(From left) Dr. Oreta Samples, coordinator of Fort Valley State University’s Master of Public Health program and Ann Gillespie, a FVSU veterinary technician, pose with two dogs from FVSU’s kennel.
Two Fort Valley State University employees are helping senior canines find new homes and receive proper medical care.
Dr. Oreta Samples, coordinator of FVSU’s Master of Public Health program and Ann Gillespie, FVSU veterinary technician, secured a grant of $7,500 from the Gray Muzzle Organization. The Gray Muzzle Organization is a non-profit foundation that helps elderly dogs receive needed medical attention and find new homes or owners. The grant will cover expenses until June 28, 2018.
Gillespie and Samples said the funds will be used to cover costs for comfort, treatment and care of elderly dogs that come to the Community Practice for services, or currently reside in the FVSU Department of Veterinary Science and Public Health. The Community Practice is a grant funded clinic within FVSU’s Department of Veterinary Science and Public Health. It operates on a schedule according to the availability of veterinary staff, and animals are treated or seen by appointment only. There, they receive mostly preventive care and heartworm treatment.
Funds used from the Gray Muzzle Organization pay for the dogs’ medical bills, taking the financial burden off of people who have senior dogs with medical issues. Gillespie said those factors help the dogs have long, healthy lives and their owners are less likely to abandon them.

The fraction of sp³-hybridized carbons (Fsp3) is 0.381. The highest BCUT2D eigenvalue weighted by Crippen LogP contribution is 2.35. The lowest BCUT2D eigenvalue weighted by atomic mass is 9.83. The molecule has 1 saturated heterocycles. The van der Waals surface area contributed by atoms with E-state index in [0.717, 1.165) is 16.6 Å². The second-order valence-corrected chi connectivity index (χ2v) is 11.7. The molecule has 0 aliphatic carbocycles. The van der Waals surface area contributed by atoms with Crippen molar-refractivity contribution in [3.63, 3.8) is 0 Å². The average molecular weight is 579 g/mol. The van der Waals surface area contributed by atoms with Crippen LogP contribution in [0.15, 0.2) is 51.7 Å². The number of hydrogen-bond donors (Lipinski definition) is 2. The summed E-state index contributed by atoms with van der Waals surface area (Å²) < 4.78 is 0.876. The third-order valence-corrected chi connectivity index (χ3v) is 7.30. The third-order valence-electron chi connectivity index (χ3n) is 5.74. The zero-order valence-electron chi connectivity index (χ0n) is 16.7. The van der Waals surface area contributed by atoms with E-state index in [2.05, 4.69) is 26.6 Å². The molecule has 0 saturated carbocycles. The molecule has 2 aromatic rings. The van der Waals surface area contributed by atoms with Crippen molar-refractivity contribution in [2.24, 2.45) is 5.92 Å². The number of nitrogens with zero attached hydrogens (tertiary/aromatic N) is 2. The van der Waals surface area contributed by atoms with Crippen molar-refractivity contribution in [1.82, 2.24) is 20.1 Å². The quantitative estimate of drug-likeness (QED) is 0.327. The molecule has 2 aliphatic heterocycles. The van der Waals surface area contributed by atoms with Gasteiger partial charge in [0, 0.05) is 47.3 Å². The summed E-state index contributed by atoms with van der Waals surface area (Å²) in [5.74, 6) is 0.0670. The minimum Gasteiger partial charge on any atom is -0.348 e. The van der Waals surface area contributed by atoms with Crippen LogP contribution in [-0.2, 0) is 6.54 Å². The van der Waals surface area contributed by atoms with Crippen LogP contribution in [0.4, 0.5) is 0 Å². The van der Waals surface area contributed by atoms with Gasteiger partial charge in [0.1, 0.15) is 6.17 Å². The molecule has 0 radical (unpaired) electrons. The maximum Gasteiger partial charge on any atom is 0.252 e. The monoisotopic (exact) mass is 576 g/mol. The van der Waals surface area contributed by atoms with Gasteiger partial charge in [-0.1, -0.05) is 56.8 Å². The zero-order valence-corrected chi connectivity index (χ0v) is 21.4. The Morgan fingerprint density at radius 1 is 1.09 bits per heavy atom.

In addition, Samples said emotional, mental and physical health are key to a person’s well-being, especially seniors.
Samples said typically seniors with animals have normal blood pressure levels and healthy hearts because they have animals to share their life with. The public health professor said this grant helps seniors because as they get older, their income may decrease. For this reason, seniors often face the dilemma of choosing between spending their income on living expenses or health costs of their dog.
“We felt that this would be a good way to encourage seniors and make sure their animals get the proper care as far as senior animals are concerned,” Samples said.
The grant will also have an impact on FVSU’s Veterinary Technology program, particularly its senior canine population. Gillespie said students working at the clinic on campus receive hands-on experience. She also said students gain experience by caring and treating older animals with specific ailments such as hearing loss and blindness.